A Better Way of Voting and Holding Elections

For all of the challenges and distressing attempts at interference, the recent elections overall were an amazing exercise in democracy that underscored the power of the people when we give them fair access to safe, secure, and trustworthy means to vote. While voting appropriately remains a primarily state and local government function, there are several things the federal government can do to protect the vote, and some general principles to ensure that it is the people who are choosing their representatives rather than elected officials choosing their voters (as is too often case today).

The theme song for this prong of the “We’re Better Than This” platform was one of my easier picks: People Have the Power by the great Patti Smith. There are three core elements to this plan: a new approach to the Electoral College; reforms to reduce the influence of extremes in both parties; and ensuring everyone of eligible age has a meaningful opportunity to vote.

A Better Electoral College:

With the electoral college vote increasingly out of step with the popular vote in our Presidential elections, many if not most justifiably believe we should ditch the electoral college altogether and just go by the popular vote. My problem with that approach is similar to my problem with the current system: it focuses the candidates on high population areas of the country more likely to agree with them at the expense of building a truly national campaign.

My solution is we keep the electoral college but apportion each state’s votes by population. That way, if you are a Republican in California or a Democrat in Mississippi, your vote still gets counted. And because both sides would get counted in every state, there is incentive for candidates to compete for voters nationwide rather than just putting all their eggs in the basket of the few swing states as we see today.

This system would better reflect the popular vote while giving voters everywhere more of a say in the outcome. No, it won’t magically reduce the focus of each party on their base states, but rather than a handful of states that are not broadly representative of the country deciding the election each time, we all would get a say and candidates would have to act accordingly.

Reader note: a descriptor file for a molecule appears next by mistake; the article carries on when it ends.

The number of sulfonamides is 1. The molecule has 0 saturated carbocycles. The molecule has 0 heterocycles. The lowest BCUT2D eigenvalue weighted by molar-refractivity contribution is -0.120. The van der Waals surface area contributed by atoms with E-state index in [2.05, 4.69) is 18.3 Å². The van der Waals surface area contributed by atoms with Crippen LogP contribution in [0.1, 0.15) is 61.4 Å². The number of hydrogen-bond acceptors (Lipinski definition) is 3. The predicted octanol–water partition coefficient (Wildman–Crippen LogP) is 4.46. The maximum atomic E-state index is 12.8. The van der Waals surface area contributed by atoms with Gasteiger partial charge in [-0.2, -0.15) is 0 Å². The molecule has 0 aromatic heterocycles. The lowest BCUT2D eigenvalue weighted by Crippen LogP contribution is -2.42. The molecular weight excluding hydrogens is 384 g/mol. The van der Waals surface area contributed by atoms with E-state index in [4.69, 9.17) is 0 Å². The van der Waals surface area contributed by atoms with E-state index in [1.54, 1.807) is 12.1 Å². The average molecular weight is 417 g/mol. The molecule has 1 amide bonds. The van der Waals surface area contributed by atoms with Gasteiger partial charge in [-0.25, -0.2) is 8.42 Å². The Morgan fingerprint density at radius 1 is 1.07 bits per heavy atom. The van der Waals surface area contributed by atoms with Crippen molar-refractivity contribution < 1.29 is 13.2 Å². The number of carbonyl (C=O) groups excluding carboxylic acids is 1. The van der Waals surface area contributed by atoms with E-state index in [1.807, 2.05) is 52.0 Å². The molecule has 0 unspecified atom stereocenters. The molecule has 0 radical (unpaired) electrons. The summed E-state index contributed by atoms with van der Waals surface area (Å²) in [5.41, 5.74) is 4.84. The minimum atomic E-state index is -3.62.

A Better Way to Elect our Representatives:

No one likes gerrymandering except the ones who are doing it, and to be clear, both parties do it all the time when they have the opportunity. A few states like Iowa, where there has been some intervention to require districts are drawn in nonpartisan, geographically sensible ways, offer a better model for redistricting and limiting political interference.

Drawing the districts fairly only solves part of the problem though. The current primary system is pushing both parties towards the extremes, which is both driving gridlock and creating more raging moderates like me who cannot believe the choices we are often left with in the general election. Whether it is the undue influence of public employee unions on the left or hardcore conservatives on the right, they both push their parties toward extremes that most general election voters do not actually support. There are two good ways to limit this pernicious effect.

First is ranked choice voting, which Maine and some other jurisdictions are using to give people the opportunity to vote with their hearts first, but to hedge that with a strategic backup vote if their preferred candidate does not win. This does wonders to limit what we too often see in the absence of ranked choice systems: two opposing extreme choices in the general election where the majority of voters actually support neither of them. And hats off to Maine for the animated video explainer too!

Another way to tackle this problem is what they have done in California: using nonpartisan primaries where the top two candidates regardless of party move on to the general election. This too can limit the influence of extremes, especially in multi-candidate races. 

A Better Way to Ensure Everyone Can Vote:

A new Voting Rights Act, and the concept of naming it for John Lewis–an American hero and true patriot–is one that should carry over to the new Congress. There sadly are still too many shenanigans to limit the ability of Blacks and marginalized communities to exercise their right to vote, and that is simply un-American.

On a related front, we need to do away with limits on otherwise eligible people being able to vote absent proof of election-related fraud. The idea that many states still can and do limit the ability of people with criminal records to vote is scandalous, particularly when it is tied to payment of fees and fines that unjustly stick with low-income people like scarlet letters. The fact that someone has a prior criminal record should never limit their ability to vote except for that very narrow class of people who have committed election-related fraud.     

Finally, the 2020 elections proved what many have known for quite some time: voting by mail can be a safe and secure and a far more convenient way for people to cast their ballots. We can help state and local governments expand this option and offer other secure ways to vote by setting national standards and providing funding to help them meet those standards. The Post Office could play a much bigger role too, not just by delivering mail ballots but also by serving as secure drop off locations for ballots.

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